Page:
A second ship loaded with aid for Gaza could depart as early as Saturday, Cyprus said, as the first vessel returned from the war-ravaged territory after successfully delivering its cargo.
The Jennifer was set "to depart for Gaza today or tomorrow," foreign ministry spokesperson Theodoros Gotsis told state radio.
US charity World Central Kitchen said the Jennifer had been loaded with 240 tonnes of food but that rough weather made it hard to predict when it would set sail for Gaza or when the first vessel, the Open Arms, might make a return trip.
"Maritime weather reports show bad weather from Sunday until end of next week -- so exact timing of sailing for either boat to return to Gaza is not available at this time," the charity said in a statement.
The maritime aid corridor from Cyprus is meant to at least partly address stark shortages in Gaza after more than five months of war, as UN agencies warn of looming famine.
Earlier on Saturday, World Central Kitchen said its team had finished unloading food and other desperately needed supplies from the barge towed by Spanish aid vessel Open Arms, which left Cyprus on Tuesday in a trial run for the aid corridor.
"All cargo was offloaded and is being readied for distribution in Gaza," World Central Kitchen said in a statement, noting it included "almost 200 tonnes of food".
The cargo on the Jennifer includes "pallets of canned goods and bulk product -- including beans, carrots, canned tuna, chickpeas, canned corn, parboiled rice, flour, oil and salt," the charity said.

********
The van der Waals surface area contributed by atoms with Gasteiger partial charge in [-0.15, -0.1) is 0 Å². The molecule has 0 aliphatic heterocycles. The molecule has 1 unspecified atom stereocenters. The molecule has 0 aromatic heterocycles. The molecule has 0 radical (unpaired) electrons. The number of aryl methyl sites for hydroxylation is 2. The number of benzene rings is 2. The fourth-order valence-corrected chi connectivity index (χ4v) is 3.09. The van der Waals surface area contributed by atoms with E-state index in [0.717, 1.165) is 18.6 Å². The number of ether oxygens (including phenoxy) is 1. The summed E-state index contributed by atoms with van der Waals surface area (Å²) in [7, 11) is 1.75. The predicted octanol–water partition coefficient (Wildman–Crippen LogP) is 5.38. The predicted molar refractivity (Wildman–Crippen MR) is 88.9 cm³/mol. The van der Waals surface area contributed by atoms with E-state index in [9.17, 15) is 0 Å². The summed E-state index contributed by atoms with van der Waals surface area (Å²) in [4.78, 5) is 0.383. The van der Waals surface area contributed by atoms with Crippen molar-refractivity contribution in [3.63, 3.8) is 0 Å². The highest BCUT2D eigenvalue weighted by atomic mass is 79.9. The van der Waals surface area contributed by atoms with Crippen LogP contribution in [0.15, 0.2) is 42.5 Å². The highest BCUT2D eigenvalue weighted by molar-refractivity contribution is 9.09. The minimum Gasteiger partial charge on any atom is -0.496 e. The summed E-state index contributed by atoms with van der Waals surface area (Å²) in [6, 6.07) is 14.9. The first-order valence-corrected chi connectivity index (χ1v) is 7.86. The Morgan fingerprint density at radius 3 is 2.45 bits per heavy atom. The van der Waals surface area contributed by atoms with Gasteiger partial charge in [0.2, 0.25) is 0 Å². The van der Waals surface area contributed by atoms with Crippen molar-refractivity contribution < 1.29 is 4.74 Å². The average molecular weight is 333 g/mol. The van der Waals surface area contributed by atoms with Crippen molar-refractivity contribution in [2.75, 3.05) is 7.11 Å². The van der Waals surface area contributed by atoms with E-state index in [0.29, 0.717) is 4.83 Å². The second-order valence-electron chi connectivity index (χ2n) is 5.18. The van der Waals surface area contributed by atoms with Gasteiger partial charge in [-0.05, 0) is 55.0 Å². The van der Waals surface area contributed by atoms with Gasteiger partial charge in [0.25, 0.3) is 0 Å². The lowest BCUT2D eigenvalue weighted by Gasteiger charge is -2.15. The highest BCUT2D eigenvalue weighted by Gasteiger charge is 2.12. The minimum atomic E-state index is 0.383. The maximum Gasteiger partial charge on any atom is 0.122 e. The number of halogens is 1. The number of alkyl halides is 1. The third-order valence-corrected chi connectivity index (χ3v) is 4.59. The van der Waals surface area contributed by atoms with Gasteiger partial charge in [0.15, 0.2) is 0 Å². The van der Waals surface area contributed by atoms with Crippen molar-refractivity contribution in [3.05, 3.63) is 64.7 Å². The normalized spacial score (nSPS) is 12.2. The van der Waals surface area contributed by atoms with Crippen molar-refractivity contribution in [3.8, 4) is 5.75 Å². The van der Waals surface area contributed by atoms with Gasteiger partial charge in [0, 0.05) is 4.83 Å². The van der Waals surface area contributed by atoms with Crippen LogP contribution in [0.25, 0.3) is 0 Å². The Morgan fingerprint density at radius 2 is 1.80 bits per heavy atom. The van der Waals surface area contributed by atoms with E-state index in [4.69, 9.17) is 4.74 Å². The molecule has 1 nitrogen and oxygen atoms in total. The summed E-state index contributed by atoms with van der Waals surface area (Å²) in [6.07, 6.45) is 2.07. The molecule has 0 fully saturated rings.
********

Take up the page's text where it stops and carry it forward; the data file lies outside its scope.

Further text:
It also includes a forklift and a crane to assist with deliveries, it said.
The United Arab Emirates has sent "a special load of 120 (kilogrammes of) fresh dates," it added.
Cypriot President Nikos Christodoulides told reporters that Open Arms "has begun to return" to Cyprus "and we are ready to send the second ship with humanitarian aid to Gaza."
The Spanish charity that owns the first vessel, also named Open Arms, said it would get back to Cyprus on Sunday and could participate in future aid deliveries.
With the humanitarian situation in Gaza increasingly dire, donors have pursued alternatives including airdrops and maritime shipments.
World Central Kitchen built a makeshift jetty southwest of Gaza City to receive Friday's shipment but US troops are on their way to build a larger pier.
The Israeli military said troops had secured the area around the jetty while the Open Arms shipment was unloaded. It said it had inspected the cargo before delivery.
World Central Kitchen founder Jose Andres said on X that the first shipment was "a test" and that "we could bring thousands of tonnes each week."
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